While it is clear that Explanation to Section 73 is applicable on shares of a company and units purchase and sale does not come within its purview, there can be sepculative trade in case of mutual fund units u/s 43(5) and if any loss arises from such trades in iunits, it can not be adjusted with business income. This issue was before Kerala High Court in CIT vs Periakaramalai Tea & Produce Co. Ltd.[ 2011] 238 CTR 449 (KER.) which although gave final verdict in favour of assessee , but only because of Apex court judgment in Appolo Tyres on defferent issue.
Facts Related to Reassessment Case under Section 147
The assessee company, producer and seller of tea, purchased units of UTI on cum-dividend basis shortly before declaration of dividend from a company. Thereafter, it sold said units to the same company at a lower price, i.e., ex-dividend immediately after receiving dividend. In the purchase and sale of units, the assessee suffered a loss which was set off against other business profits.
The A.O considered the purchase and sale of units as Âspeculation businessÂ within teh meaning of Explanation to section 73 and held that the assessee was not entitled to set off the loss arising out of the same against its business profits by virtue of section 73(1).
However, the Commissioner (Appeals) as well as did not agree with A.O and based on the decision of Tribunal in the case of Appollo Tyres Ltd., which got confirmed by Supreme Court in Apollo Tyres Ltd. v. CIT  255 ITR 273 / 122 Taxman 562 .
The issue before , Kerala in Periakaramalai Tea & Produce Co. Ltd vs Cit 238 CTR 449 (KER.)  was
Whether purchase and sale of units, though not coming within the description of shares of a company, can constitute speculation business particularly, the way in which the assessee has done it.
Kerala held on issue of Reassessment Proceeding under Section 147
The Kerala held vide its order 30-09-2010 as under :
In the first place, in our view, Explanation under section 73 does not define or exhaustively deal with speculation business. On the other hand what this Explanation says, is that when a company other than an investment company or banking company is engaged in purchase and sale of shares of other companies, such activity shall be deemed to be speculation business. This Court in Apollo Tyres Ltd.Âs case (supra) rightly held that units of U.T.I. cannot be treated as shares of a company and so much so, Explanation to section 73 is not attracted and the HonÂble Supreme Court confirmed the said finding of this Court. We do not think there can be any controversy on this issue because units issued by U.T.I. are neither shares nor even equal to the shares of a company. However, the question is whether purchase and sale of units, though not coming within the description of shares of a company, can constitute speculation business particularly, the way in which the assessee has done it.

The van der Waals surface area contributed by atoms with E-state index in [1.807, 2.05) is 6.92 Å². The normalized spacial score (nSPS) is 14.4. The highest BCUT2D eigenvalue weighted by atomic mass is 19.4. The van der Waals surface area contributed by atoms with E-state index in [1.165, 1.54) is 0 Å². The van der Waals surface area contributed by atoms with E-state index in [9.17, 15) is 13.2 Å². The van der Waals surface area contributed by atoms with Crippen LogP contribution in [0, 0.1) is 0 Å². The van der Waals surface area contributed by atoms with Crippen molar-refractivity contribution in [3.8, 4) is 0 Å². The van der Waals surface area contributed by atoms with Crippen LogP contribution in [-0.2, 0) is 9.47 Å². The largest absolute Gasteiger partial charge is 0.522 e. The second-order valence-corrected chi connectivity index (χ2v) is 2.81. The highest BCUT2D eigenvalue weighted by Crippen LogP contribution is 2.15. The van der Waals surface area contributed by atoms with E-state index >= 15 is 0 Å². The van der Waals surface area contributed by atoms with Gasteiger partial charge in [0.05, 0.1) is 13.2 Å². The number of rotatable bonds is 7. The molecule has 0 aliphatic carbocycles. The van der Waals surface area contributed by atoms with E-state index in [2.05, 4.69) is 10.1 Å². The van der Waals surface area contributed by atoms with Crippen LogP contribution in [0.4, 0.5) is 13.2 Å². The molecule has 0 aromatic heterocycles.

We notice that speculation business visualised under the various provisions of the Income-tax Act do not limit it to purchase and sale of shares of a company alone. First reference of speculation business is found in Explanation 2 to section 28 where it is defined as a business involving speculative transactions. Speculative transaction is defined under section 43(5) of the Act which is as follows :
“S.43(5) “Speculative transaction” means a transaction in which a contract for the purchase or sale of any commodity, including stocks and shares, is periodically or ultimately settled otherwise than by the actual delivery or transfer of the commodity or scrips.”
What is clear from the above definition is that speculative business is not limited to purchase and sale of stocks or shares alone, but purchase and sale of any commodity in a speculative manner will also be a speculative transaction and when it is done in the course of business or as part of business, it becomes speculation business. We do not find any artificial definition given to speculation business in the Act and in our view, the normal literal meaning of speculation applies to Income-tax Act as well. The literal meaning of speculation contained in the dictionary is investment with the hope of gain but with possibility of loss, gamble recklessly etc. In this case we have already noticed that the assessee purchased 15 lakh units in May 1990, i.e., shortly before declaration of the dividend and the sale is immediately after declaration of dividend and both the transactions are with one company which gave loan for the purchase of the units and also repurchased the same units as stated above. The speculation involved is obvious i.e., the possibility of getting more in tax saving combined with the dividend likely to be received over the loss suffered and expenditure incurred by way of interest and charges paid to the broker. Therefore, in our view, the transaction of purchase and sale of units when done as a business in a speculative manner, the loss therefrom could be set off only against profit arising in speculation business in terms of section 73(1) of the Act. Assessee in fact claimed set off of loss from speculation business against income from tea plantation which in our view, is not admissible by virtue of the prohibition contained in section 73(1) of the Act.
Even though our view is in favour of the Revenue, we are bound to follow the decision of the Supreme Court in Apollo Tyres Ltd.Âs case (supra) wherein the Supreme Court has confirmed judgment of this Court on identical issue. Therefore, following the judgment of the Supreme Court in Apollo Tyres Ltd.Âs case (supra) we dismiss the departmental appeal.